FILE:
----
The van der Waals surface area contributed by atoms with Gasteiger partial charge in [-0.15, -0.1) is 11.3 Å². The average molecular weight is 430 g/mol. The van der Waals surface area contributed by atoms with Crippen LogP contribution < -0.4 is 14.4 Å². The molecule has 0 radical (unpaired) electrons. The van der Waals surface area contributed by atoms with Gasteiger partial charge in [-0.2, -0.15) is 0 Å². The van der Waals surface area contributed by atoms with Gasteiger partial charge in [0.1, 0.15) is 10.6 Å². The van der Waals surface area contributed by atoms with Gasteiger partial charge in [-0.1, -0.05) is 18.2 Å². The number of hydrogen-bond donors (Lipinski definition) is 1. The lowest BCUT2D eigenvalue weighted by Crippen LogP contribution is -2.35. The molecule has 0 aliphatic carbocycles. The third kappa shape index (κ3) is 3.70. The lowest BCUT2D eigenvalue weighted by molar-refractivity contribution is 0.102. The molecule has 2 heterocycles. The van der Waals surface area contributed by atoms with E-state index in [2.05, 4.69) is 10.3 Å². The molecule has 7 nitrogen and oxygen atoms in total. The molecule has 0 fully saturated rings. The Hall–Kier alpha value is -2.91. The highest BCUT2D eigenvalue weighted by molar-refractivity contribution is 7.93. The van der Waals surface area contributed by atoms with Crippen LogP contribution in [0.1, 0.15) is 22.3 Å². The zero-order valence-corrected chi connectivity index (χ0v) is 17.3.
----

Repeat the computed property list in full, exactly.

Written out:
The van der Waals surface area contributed by atoms with Gasteiger partial charge in [-0.15, -0.1) is 11.3 Å². The average molecular weight is 430 g/mol. The van der Waals surface area contributed by atoms with Crippen LogP contribution < -0.4 is 14.4 Å². The molecule has 0 radical (unpaired) electrons. The van der Waals surface area contributed by atoms with Gasteiger partial charge in [-0.2, -0.15) is 0 Å². The van der Waals surface area contributed by atoms with Gasteiger partial charge in [0.1, 0.15) is 10.6 Å². The van der Waals surface area contributed by atoms with Gasteiger partial charge in [-0.1, -0.05) is 18.2 Å². The number of hydrogen-bond donors (Lipinski definition) is 1. The lowest BCUT2D eigenvalue weighted by Crippen LogP contribution is -2.35. The molecule has 0 aliphatic carbocycles. The third kappa shape index (κ3) is 3.70. The lowest BCUT2D eigenvalue weighted by molar-refractivity contribution is 0.102. The molecule has 2 heterocycles. The van der Waals surface area contributed by atoms with E-state index in [2.05, 4.69) is 10.3 Å². The molecule has 7 nitrogen and oxygen atoms in total. The molecule has 0 fully saturated rings. The Hall–Kier alpha value is -2.91. The highest BCUT2D eigenvalue weighted by molar-refractivity contribution is 7.93. The van der Waals surface area contributed by atoms with Crippen LogP contribution in [0.1, 0.15) is 22.3 Å². The zero-order valence-corrected chi connectivity index (χ0v) is 17.3.